Options Trading News

March 22, 2013  Fri 4:45 AM CT

Lockheed Martin has been rising steadily this month, and one large trader is looking for the aerospace company to fly even higher.

optionMONSTER's Heat Seeker system yesterday detected the sale of 8,000 April 92.50 calls mostly for $1.35 and the purchase of 8,000 June 97.50 calls for $0.90. Volume was below previous open interest in the first strike but above it in the second.

This indicates that an investor is rolling the nearer-dated calls to a higher strike, reflecting the recent rise in Lockheed's stock price, while acquiring an additional eight weeks for the trade to work. He or she probably collected profits on the April contracts and is using some of the proceeds to buy the June calls.

LMT fell 0.61 percent yesterday to close at $91.68, just under its 10-day moving average, after coming into the month below $88. The stock had spiked to $96.52 in late January, its highest intraday price since October 2008, after its fourth-quarter report. The defense contractor will hold its annual shareholders meeting on April 25.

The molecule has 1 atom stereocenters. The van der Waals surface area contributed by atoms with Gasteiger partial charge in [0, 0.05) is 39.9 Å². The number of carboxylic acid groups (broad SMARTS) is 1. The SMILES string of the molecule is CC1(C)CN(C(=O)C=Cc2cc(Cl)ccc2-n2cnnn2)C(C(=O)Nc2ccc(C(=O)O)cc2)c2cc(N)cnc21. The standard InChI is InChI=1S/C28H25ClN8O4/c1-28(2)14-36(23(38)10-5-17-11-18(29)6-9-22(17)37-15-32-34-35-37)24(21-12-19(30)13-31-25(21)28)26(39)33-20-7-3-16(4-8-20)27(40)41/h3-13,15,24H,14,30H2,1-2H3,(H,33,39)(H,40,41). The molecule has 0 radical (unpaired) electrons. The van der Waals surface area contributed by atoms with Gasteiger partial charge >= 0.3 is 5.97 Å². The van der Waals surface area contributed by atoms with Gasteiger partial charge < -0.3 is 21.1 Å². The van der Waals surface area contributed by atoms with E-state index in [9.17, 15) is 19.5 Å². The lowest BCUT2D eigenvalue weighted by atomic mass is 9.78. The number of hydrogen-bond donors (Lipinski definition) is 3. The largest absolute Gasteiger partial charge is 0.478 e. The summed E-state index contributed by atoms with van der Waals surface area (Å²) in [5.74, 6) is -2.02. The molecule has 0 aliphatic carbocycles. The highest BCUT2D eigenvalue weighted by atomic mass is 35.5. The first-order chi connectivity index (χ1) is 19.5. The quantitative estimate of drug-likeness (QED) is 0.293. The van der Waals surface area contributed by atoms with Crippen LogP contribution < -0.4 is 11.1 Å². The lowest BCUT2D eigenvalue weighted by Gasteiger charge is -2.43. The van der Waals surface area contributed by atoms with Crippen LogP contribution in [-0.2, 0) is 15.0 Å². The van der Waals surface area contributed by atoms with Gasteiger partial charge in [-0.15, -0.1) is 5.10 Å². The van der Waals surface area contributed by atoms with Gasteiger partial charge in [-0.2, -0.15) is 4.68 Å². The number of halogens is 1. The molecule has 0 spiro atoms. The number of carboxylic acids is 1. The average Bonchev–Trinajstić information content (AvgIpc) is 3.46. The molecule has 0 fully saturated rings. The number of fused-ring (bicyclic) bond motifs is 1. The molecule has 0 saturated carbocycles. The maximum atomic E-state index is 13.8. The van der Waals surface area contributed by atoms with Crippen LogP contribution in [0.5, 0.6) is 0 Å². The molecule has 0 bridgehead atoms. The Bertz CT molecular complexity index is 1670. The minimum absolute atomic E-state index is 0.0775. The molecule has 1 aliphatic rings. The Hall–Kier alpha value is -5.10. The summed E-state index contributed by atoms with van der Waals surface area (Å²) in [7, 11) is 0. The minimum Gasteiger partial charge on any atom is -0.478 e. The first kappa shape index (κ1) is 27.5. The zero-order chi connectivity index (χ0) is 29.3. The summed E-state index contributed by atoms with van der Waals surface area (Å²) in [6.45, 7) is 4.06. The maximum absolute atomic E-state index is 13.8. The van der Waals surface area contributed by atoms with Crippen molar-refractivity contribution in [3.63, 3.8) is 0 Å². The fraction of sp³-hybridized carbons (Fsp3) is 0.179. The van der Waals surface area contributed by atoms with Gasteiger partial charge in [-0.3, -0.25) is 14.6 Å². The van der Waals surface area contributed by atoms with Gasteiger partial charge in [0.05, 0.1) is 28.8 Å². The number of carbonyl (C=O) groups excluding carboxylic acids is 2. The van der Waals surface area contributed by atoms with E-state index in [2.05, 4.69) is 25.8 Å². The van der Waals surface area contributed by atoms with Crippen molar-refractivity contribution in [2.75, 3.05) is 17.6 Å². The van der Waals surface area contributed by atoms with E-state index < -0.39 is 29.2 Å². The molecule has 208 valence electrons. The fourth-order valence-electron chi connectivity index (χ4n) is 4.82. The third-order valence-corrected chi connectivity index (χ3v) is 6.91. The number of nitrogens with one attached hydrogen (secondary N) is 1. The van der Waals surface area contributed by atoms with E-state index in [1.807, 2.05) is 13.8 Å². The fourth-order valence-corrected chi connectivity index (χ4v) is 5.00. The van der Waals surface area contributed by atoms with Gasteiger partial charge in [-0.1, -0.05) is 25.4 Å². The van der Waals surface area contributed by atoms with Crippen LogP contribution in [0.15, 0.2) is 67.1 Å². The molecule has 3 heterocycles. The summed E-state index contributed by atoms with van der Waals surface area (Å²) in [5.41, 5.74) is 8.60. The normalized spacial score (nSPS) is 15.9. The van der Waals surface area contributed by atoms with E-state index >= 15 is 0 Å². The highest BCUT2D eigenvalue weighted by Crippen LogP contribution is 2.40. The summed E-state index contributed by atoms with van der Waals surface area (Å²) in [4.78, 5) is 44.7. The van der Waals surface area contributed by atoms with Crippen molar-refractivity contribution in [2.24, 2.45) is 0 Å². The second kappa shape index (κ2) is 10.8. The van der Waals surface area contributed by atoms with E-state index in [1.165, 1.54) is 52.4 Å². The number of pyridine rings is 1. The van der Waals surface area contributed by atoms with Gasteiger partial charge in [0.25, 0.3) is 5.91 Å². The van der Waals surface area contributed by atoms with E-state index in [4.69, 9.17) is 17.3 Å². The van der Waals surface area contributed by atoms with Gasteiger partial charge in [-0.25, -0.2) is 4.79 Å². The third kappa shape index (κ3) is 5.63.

The new long calls opened yesterday, which lock in the price where shares can be bought, are looking for LMT to rise above $97.50 by mid-June. They could be sold earlier at a profit if the stock rallies before then but will expire worthless if shares remain below that strike price. (See our Education section)

Total option volume in LMT was just shy of 23,500 contracts yesterday, compared to a daily average of 3,377 for the last month. Calls outnumbered puts by 5 to 1.
Share this article with your friends

Invest Like a Monster - San Antonio: October 9-10

Premium Services

Archived Webinar

Education & Strategy

Options Academy: Ron's Risk Calculation--A Real Life Example

It is rare that I get a chance to give a real-life, real-time example in my articles that the readers were not only following but were actually involved in at the time the event is happening. Well, that is where we are right now in our QQQ trade from last week. Let's recap the trade itself.

View more education articles »